Killing Yourself To Live, by Chuck Klosterman

On the road to rock'n'roll death with America's Nick Hornby
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The Independent Culture

If Nick Hornby is the archetypal British music obsessive made flesh - with paunch and voiding hair, and probably a tendency to break into air-guitar solos while alone - then Chuck Klosterman is surely his American equivalent. With unkempt ginger hair, thick-rimmed glasses and a bookshelf doubtless squirming under the weight of Douglas Coupland's entire output, the Spin and Esquire music critic is a survivor of Generation X: a man who seemingly defined his life with grunge in the early 1990s, and who added retrospective facets to his psyche with every new musical genre discovered before or since. He has hoarded every promotional Britney Spears CD received as he might "need them someday", and feels "intimidated and emasculated" should he meet someone who owns more CDs than he does.

In a postmodern age such vocational devotion to cultural minutiae is worthy of commendation by someone. The result is that Klosterman - like Hornby - helps to prove Huey Lewis's old maxim that it's hip to be square. Now the New York writer has followed up his memoir-based books Fargo Rock City and Sex and Drugs and Cocoa Puffs with an account that, although self-referential and in-jokey, will appeal enormously to anyone of similar age and tastes.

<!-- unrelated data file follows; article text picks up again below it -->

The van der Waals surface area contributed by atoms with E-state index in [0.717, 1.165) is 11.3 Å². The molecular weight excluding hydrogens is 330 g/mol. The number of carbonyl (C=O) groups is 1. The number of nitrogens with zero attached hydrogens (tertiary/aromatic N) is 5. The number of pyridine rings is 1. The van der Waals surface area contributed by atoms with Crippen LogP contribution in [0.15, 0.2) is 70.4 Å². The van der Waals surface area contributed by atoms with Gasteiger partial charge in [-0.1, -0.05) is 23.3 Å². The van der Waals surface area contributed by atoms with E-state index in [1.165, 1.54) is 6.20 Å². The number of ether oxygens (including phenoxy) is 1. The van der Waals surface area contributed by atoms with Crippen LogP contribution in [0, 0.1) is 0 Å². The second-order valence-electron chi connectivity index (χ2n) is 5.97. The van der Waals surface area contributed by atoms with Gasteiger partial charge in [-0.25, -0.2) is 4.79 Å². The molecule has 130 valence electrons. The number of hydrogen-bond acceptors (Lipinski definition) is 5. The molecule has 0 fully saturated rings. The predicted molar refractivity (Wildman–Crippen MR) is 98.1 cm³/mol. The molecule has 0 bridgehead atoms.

Killing Yourself to Live has its foundations in an article Klosterman was commissioned to write for Spin: he would ride across America in a rented silver Ford Taurus to visit the sites of various deaths associated with rock 'n' roll. It sounds like Kerouac with a pension plan but Klosterman comes back, in his readable and cynically insightful way, to many essential themes.

They include death, obviously, and the reasons why passing away allows myths and legends to fill the void where once existed just a reasonable musical talent, but also ruminations on Klosterman's own tangled love life, as soundtracked by the 600 CDs that "make the cut" to journey with him. There are also such needless but fascinating diversions as why the Basketball Hall of Fame depresses him, or why he stopped off in North Carolina simply to investigate a Doobie Brothers lyric.

Although it demands at least some understanding of Klosterman's buckshot cultural references - it even has an artists' glossary - Killing Yourself To Live is a touching and thoughtful book. It will speak to the initiated in much the same way the artists it celebrates did.

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